Meeting Chris… is not what she expects.
She knows they’re fucking – everyone knows they’re fucking – and that they’re good friends, but she hasn’t really hasn’t put much thought into his relationship with Darren. If she’s being honest, she assumed he’d be swooning boy, taken in by Darren’s charisma like everyone else.
Everyone else but her, obviously.
The reality is somewhat different.
It’s been half a year since their relationship was turned on its head (again, and why can’t it ever be smooth sailing with them?), but Mia’s enjoying the new rhythm they’ve settled into. They’re both having the time of their lives.
She knows that they’re working Darren to the bone, but she’s equally sure that he wouldn’t have it any other way. She’s finally struck the right balance with her job; she’s no longer feeling like the incompetent new kid, but there’s still so much to learn every day. The band is becoming this amazing force she could never have predicted, and it’s exercising her creativity in ways she thought she might never get again once she swore her soul to TV.
They see each other as often as they can, and fuck other people when they can’t.
They’re brilliant, together and apart, and they’re rocking the world.
That doesn’t mean that it’s always easy. The bite of his broken promise still stings, the echo of “one semester, then graduation, then you and me, and New York, together” ringing in her ears when she’s spent too many hours staring at her computer, trying to splice the video together just right.
It’s nothing screaming on stage and some fantastic Skype sex (oh God, just the thought, seeing his head arched back and panting her name and sweating and jerking himself off while she thrusts desperately onto her own fingers) won’t fix.
They’re good. They’re great.
(Sometimes she misses him so fucking much).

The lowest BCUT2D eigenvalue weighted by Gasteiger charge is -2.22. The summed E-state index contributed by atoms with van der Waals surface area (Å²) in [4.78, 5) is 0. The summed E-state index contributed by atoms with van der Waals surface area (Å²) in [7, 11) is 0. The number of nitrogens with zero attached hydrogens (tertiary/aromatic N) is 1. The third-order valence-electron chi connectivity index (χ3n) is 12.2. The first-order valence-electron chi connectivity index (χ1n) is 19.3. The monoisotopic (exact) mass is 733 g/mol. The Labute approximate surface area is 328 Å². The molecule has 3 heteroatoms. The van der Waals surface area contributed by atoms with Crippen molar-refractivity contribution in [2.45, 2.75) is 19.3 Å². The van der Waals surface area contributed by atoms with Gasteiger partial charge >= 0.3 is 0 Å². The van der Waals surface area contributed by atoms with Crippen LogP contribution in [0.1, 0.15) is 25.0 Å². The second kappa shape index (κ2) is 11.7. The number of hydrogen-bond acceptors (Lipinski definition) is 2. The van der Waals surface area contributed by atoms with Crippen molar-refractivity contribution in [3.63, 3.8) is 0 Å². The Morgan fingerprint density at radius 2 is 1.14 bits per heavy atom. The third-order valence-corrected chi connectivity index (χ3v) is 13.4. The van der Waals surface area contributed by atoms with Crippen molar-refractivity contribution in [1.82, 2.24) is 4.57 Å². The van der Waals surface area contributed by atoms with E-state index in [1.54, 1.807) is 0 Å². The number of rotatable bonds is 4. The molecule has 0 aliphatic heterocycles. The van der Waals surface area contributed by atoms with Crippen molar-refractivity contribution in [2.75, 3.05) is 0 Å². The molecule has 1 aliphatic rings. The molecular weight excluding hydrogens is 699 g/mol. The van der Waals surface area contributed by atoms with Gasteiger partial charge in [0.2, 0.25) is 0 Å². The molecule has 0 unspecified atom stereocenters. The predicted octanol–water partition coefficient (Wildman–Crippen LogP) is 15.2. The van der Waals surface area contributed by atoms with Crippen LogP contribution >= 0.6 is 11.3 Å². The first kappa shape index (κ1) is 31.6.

It’s one of those miraculous occasions when the universe decides to give them a break and they’re in the same place at the same time. He’s only in New York for three days, but he’s staying at hers and they’ll have evenings and mornings and waking up at 2 am just to know that they’re both still there.
He’s going to see her perform, and she’s hosting a party after the Don Hill gig so he can meet her new friends and she can meet his. It’s a little weird, what with his friends being world-famous celebrities, but she knows that her people aren’t the type to be star-struck.
(Well. Almost all her people. Devon may put up a cool, badass front, but his googly eyes are a sight to behold).
For the guests, it looks like the party is a huge hit.
For Mia, less so.
Everyone’s mingling great, but she’s been referred to as “Darren’s Mia” or “Mia-Darren’s-Girlfriend” or asked if she has a job (like she’s some fucking trophy wife, seriously) one too many times. She glances over at Darren, where he’s bright-eyed and laughing with Joe, apparently in desperate need to catch up given that it’s been a whole month since they saw each other in Chicago for Starship.
Her heart twists and she has to get out, this apartment no longer big enough for her friends and her boyfriend and all of these fucking feelings flying around.
She grabs her pack of cigarettes and mutters something about getting some air, flying out of the apartment and down the stairs like it’s on fire.
The cool spring air is bracing on her skin – a jacket didn’t factor into her mad rush – and she lights up with shaking hands, sagging against the brick wall of her building as she tries to compose herself. Because she doesn’t do this. She’s not some delicate little flower that needs to be protected from the idiocy of others and she’s definitely not loosing her mind over some guy that lives on the other side of the continent and fuck.
She hears the door open and turns, expecting Garrett or Charlene, armed with useless platitudes and an offer to help her fuck the pain away.
It’s not either of them.